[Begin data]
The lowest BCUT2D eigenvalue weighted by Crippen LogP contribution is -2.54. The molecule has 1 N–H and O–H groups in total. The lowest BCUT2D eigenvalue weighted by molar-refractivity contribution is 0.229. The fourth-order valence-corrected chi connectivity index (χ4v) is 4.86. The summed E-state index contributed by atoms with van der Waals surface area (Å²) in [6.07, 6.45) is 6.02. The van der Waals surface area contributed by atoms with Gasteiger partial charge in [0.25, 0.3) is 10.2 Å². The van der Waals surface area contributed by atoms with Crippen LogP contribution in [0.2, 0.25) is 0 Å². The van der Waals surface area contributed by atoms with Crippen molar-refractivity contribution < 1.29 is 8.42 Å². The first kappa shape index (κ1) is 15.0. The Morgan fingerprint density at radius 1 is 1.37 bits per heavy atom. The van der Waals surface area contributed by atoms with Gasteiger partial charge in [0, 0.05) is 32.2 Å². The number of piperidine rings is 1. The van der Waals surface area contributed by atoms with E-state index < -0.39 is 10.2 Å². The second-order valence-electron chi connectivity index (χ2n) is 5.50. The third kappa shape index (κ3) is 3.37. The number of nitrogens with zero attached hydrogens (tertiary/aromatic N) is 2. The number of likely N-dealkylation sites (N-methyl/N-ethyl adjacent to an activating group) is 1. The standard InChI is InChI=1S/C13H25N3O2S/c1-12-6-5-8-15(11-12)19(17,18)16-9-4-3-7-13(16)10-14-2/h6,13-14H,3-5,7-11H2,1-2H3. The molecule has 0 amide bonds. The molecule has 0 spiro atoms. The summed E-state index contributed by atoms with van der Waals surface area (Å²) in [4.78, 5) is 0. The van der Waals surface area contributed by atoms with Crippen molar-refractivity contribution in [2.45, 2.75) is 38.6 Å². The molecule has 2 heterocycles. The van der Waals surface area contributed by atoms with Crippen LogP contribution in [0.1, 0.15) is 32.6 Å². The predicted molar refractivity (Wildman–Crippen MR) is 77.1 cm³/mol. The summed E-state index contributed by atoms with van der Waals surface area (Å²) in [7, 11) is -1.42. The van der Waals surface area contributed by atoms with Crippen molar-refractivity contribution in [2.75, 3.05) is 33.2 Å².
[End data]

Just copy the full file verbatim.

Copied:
The lowest BCUT2D eigenvalue weighted by Crippen LogP contribution is -2.54. The molecule has 1 N–H and O–H groups in total. The lowest BCUT2D eigenvalue weighted by molar-refractivity contribution is 0.229. The fourth-order valence-corrected chi connectivity index (χ4v) is 4.86. The summed E-state index contributed by atoms with van der Waals surface area (Å²) in [6.07, 6.45) is 6.02. The van der Waals surface area contributed by atoms with Gasteiger partial charge in [0.25, 0.3) is 10.2 Å². The van der Waals surface area contributed by atoms with Crippen LogP contribution in [0.2, 0.25) is 0 Å². The van der Waals surface area contributed by atoms with Crippen molar-refractivity contribution < 1.29 is 8.42 Å². The first kappa shape index (κ1) is 15.0. The Morgan fingerprint density at radius 1 is 1.37 bits per heavy atom. The van der Waals surface area contributed by atoms with Gasteiger partial charge in [0, 0.05) is 32.2 Å². The number of piperidine rings is 1. The van der Waals surface area contributed by atoms with E-state index < -0.39 is 10.2 Å². The second-order valence-electron chi connectivity index (χ2n) is 5.50. The third kappa shape index (κ3) is 3.37. The number of nitrogens with zero attached hydrogens (tertiary/aromatic N) is 2. The number of likely N-dealkylation sites (N-methyl/N-ethyl adjacent to an activating group) is 1. The standard InChI is InChI=1S/C13H25N3O2S/c1-12-6-5-8-15(11-12)19(17,18)16-9-4-3-7-13(16)10-14-2/h6,13-14H,3-5,7-11H2,1-2H3. The molecule has 0 amide bonds. The molecule has 0 spiro atoms. The summed E-state index contributed by atoms with van der Waals surface area (Å²) in [4.78, 5) is 0. The van der Waals surface area contributed by atoms with Crippen molar-refractivity contribution in [2.45, 2.75) is 38.6 Å². The molecule has 2 heterocycles. The van der Waals surface area contributed by atoms with Crippen LogP contribution in [0.1, 0.15) is 32.6 Å². The predicted molar refractivity (Wildman–Crippen MR) is 77.1 cm³/mol. The summed E-state index contributed by atoms with van der Waals surface area (Å²) in [7, 11) is -1.42. The van der Waals surface area contributed by atoms with Crippen molar-refractivity contribution in [2.75, 3.05) is 33.2 Å².